He slapped the camera out of my hand, “Why do you always have to take a picture of everything? Why can’t you just enjoy life?”
This camera snatching incident recently surfaced to my foggy memory and I’ve been thinking about it, I think because Thanksgiving is in like three seconds and holidays are an occasion for beautiful photographs with family and friends.
That incident along with those exact words, I have heard echo across the social media since then: mainly, mommy blogging sites struggling to refocus attention on the family.
In the moment this jerk from my youth’s past barked that command at me, I had no answer for it. I felt guilty that apparently life wasn’t enjoyable enough for me without a camera in my hand. This was years before I knew that my first son was even a whisper in my thoughts, before I was taking hundreds of photos of his angelic eyelashes.
To this day, I have teetered on embarrassment that I take such a joy out of photographing subjects like orange peels, blades of grass, my sleeping children, or my cup of coffee.
Despite resolving that I am cutting out mental clutter, I still got lured into this mommy site snail mail a few days ago:
It wasn’t until I read this chirpy guilt-the-mommy post that I really thought about what’s wrong with telling people how to enjoy life, or with telling them that they aren’t at all.
At the end of this specific post, the author changes her tone by saying:
“Yes, we’ll take the obligatory Christmas morning photo, but one or two with my DSLR, not 30 or 40 with my iPhone. It’s about quality, not quantity. It’s about being selective. It’s time for me to put my camera down.”
If you don’t have a DSLR, sucks to your assmar.
I don’t mean to bash the author or her point. She’s on to something. Feeling guilt and questioning our purpose for our actions is not a bad thing. Guilt, contrary to what our culture tells us, is meant to keep us mindful of our actions, and is necessary for self discovery and subsequent self-betterment; and then we can move on, released from regret.
I don’t think the problem is with taking too many photographs.
I dissect this thought into two categories:
Category 1. Addressing the problem:
I think the deeper issue, that the author of this post doesn’t quite reach, is that perhaps in taking and posting so many photos, we are finding ourselves feeling like we have to keep up with our materialistic culture.
Perhaps we are feeling the need– better yet, the pressure to prove that we have the best of the material world while overlooking special moments with our family.
I think the author of this specific post stopped short at blaming her photo-snapping smart phone, not considering why, exactly, she felt like she was missing out on engaging with her children.
Sharing our beautiful moments isn’t a bad thing! We should share those moments as a testimony to life and love. But the problem arises when we are only sharing those moments in anticipation of how it will be viewed, liked, and perhaps envied by others.
We can’t blame a smart phone for that. This takes an internal examination of our conscience, and a willingness to question our purpose for our actions.
I understand that there has to be a balance between standing on the sidelines of our family’s moments, and getting on the floor and engaging our family members: smelling sweet, baby hair, cherishing tiny arms clinging to my neck, and delighting at the smashed, soggy graham crackers in my hair. Yum-oh.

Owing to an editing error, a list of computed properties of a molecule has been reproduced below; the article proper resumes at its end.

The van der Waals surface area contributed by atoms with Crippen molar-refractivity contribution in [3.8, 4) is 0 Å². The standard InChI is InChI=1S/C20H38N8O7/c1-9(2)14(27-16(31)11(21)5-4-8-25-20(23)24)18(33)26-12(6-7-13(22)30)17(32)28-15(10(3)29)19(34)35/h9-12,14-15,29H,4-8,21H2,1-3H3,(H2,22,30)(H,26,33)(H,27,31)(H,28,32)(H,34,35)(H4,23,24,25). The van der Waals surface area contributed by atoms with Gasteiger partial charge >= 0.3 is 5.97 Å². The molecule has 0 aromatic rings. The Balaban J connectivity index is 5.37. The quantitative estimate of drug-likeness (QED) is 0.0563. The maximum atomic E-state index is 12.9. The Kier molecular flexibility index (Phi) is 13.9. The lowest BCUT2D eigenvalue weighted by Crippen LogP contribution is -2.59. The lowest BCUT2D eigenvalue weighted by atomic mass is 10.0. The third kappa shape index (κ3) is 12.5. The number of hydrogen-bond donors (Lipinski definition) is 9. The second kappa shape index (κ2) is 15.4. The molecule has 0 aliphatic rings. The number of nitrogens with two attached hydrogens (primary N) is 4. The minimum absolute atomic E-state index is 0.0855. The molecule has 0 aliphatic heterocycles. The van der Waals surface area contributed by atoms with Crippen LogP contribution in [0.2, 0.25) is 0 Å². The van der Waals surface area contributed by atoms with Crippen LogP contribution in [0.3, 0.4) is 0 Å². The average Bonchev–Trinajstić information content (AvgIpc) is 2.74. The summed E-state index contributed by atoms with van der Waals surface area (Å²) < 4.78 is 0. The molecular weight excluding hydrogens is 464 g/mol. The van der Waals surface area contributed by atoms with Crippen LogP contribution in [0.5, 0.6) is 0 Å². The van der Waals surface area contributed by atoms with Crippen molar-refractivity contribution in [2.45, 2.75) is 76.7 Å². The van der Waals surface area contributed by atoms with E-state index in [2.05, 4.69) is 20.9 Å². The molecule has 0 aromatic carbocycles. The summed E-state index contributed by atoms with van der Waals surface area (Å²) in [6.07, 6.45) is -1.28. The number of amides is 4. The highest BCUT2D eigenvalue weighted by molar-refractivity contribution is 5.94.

Of course there’s a balance.
But don’t we all know that already? If we’re honest with ourselves, aren’t we aware of that balance, and where the scale tips for each of us?
Category 2. Addressing how we enjoy life:
Why, if taking photographs is how I enjoy life and its beauty and its moments, is that bad, according to someone who doesn’t?
I think the jerk who snatched the camera out of my hands didn’t understand that I already knew that beauty cannot simply be captured and framed and contained.
That’s the mystery, and why I take joy in photography:
Beauty, the wonder at God’s (the first and greatest Artist) creation, is yes, visibly present and we may attempt to capture those glimmers however brilliant or fleeting they may be. But if you ask any honest person who takes a bunch of photos of their kids, they’ll tell you what everyone already knows: we are capturing pieces of a grander story, of a grander work of art designed by the Divine Hand. Just pieces. We know that.
But it’s not because we can’t enjoy life without a camera in our hand. The camera is an extension of our hand. This is how we enjoy and appreciate life’s moments.
Who is to slap that away and tell me I’m looking though a filter? I view it as a magnifying glass.
It would be like telling the pianist to stop playing so much and enjoy the music by dancing;
the dancer to stop dancing so much and enjoy the music by sitting;
the actor to stop acting because he should be hawking down some popcorn;
the painter to stop painting the roses because he should be smelling them…
Maybe the photographer’s (however amateur or professional) vision of the world is in a higher definition in witnessing a moment of beauty, than the person who doesn’t see a reason to snap a picture at all. In the same way, we could apply this thinking to the Butcher, the Baker, and the Candlestick Maker. Life itself is beauty.
Snap away, mom friends. Don’t feel guilty for one second for taking 50 shots of your little boy or girl’s first loose tooth. Just don’t post them all on Facebook. Just one. YOU’RE ONLY ALLOWED ONE! Otherwise you don’t know how to enjoy life. Barf.
So that’s me, breakin’ it down like a fraction for yeh.
What do you think? Is this just a black and white topic? Am I way off?
~Blessed John Paul The Great, from his Letter to Artists (1999)